Viewing pole dancing from a fresh new angle, Michèle Ohayon’s Strip Down, Rise Up is an illuminating documentary in which diverse women find a salve for their trauma.
It’s exceedingly rare to see any depiction of pole dancing in popular media that doesn’t also feature house music, men throwing bills, and some neon lighting. Everything from Hustlers to Starz’s (admittedly excellent) P-Valley has viewed the pole pastime in this same gaudy light, so it comes as quite a surprise that there are none of these things in Strip Down, Rise Up, which is now streaming on Netflix.
Far from men throwing money, there are scarcely any men at all in this slightly overlong and too wide-ranging documentary feature, which candidly follows a couple dozen women, all students of celebrity pole dancing instructor Sheila Kelley, through their getting-to-know-you introductory classes. But the women, too, are atypical, or at least many of them are, which is part of the point. Sheila’s classes are not for the stripper archetype, but for women of all shapes, sizes, backgrounds, attitudes, and cultures; all are united by a degree of damage and trauma that strutting about in platform high-heels is sure to help with. And, by and large, it certainly seems to.
You couldn’t say whether it’s pole dancing specifically or simply the act of women getting together and healthily sharing their anxieties and traumas that does the trick, but I don’t suppose it matters. The dancing is, at least in part, a metaphor anyway, a symbolic representation of casting off doubt, embracing sexuality, and healing myriad wounds. One assumes that Ohayon herself isn’t all that interested in making a distinction between pole dancing and group therapy anyway, or identifying the line where one begins and the other ends, if such a line exists at all. Strip Down, Rise Up has the tone and enthusiasm of an advertisement, and doesn’t bother to offer any downsides or contrary perspectives.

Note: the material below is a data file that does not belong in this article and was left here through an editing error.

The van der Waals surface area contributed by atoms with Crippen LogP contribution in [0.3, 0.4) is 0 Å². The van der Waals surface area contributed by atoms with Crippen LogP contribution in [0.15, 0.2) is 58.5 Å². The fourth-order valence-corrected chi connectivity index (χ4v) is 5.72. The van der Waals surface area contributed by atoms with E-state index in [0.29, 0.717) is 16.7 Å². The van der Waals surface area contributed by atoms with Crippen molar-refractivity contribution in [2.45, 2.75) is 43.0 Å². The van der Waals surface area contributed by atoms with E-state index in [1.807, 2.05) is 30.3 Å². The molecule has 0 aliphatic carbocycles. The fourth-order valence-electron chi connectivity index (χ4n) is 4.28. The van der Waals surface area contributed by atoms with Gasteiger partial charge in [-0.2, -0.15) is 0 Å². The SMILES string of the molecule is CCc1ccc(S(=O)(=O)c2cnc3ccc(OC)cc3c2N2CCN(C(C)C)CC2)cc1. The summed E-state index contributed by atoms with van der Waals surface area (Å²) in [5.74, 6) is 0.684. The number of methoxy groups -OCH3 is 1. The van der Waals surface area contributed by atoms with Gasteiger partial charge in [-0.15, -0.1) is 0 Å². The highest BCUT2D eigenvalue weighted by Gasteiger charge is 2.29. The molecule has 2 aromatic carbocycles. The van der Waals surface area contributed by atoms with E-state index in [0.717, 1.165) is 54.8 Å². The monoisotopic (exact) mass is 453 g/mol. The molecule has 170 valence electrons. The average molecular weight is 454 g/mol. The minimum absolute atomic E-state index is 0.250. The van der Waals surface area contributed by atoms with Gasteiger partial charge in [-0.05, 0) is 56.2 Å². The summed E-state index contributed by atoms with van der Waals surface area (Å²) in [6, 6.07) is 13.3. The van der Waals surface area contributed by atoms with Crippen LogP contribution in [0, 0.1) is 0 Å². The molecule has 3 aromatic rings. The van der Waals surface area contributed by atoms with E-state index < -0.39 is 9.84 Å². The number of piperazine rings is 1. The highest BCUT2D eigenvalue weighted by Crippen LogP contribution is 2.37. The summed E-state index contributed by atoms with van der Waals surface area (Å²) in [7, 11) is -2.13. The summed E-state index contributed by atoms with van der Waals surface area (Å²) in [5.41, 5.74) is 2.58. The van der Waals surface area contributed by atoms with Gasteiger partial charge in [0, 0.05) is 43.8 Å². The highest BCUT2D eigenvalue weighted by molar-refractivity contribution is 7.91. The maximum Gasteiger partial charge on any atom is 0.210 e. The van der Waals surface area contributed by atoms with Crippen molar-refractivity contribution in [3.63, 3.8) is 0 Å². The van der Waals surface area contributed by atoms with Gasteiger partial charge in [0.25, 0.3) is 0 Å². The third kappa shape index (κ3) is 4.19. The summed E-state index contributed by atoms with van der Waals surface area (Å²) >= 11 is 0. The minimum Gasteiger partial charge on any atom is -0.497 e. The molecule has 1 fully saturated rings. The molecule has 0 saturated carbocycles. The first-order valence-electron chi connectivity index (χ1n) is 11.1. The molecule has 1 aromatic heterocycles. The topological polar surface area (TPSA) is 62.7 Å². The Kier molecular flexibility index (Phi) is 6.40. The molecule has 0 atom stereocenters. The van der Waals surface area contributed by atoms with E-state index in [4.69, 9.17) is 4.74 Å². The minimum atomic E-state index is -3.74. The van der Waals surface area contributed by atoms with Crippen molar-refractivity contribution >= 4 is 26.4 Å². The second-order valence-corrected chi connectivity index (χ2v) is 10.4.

This might be a problem for some, but it wasn’t for me. The focus being on the women and their issues, almost all of which are gendered or were inflicted upon them by men, as is to be expected, helps to create a similar atmosphere in the viewing experience as what one might imagine was in the room at the time. The only downside is that there are too many women with interesting stories and nowhere near enough time to unpack them all. No sooner has a victim of disgraced Olympic doctor Larry Nasser identified herself than she’s shunted aside in favor of a Cirque du Soleil aerialist. The feature would have benefited from a tighter focus.
But the point is clear, and the overall, empathetic message difficult to argue with. Where it counts, Ohayon knows that replicating the evenly-distributed attention of the classes in the filmmaking itself is truest to the point. This is a space where everyone can fearlessly be themselves. We could always use a few more of those.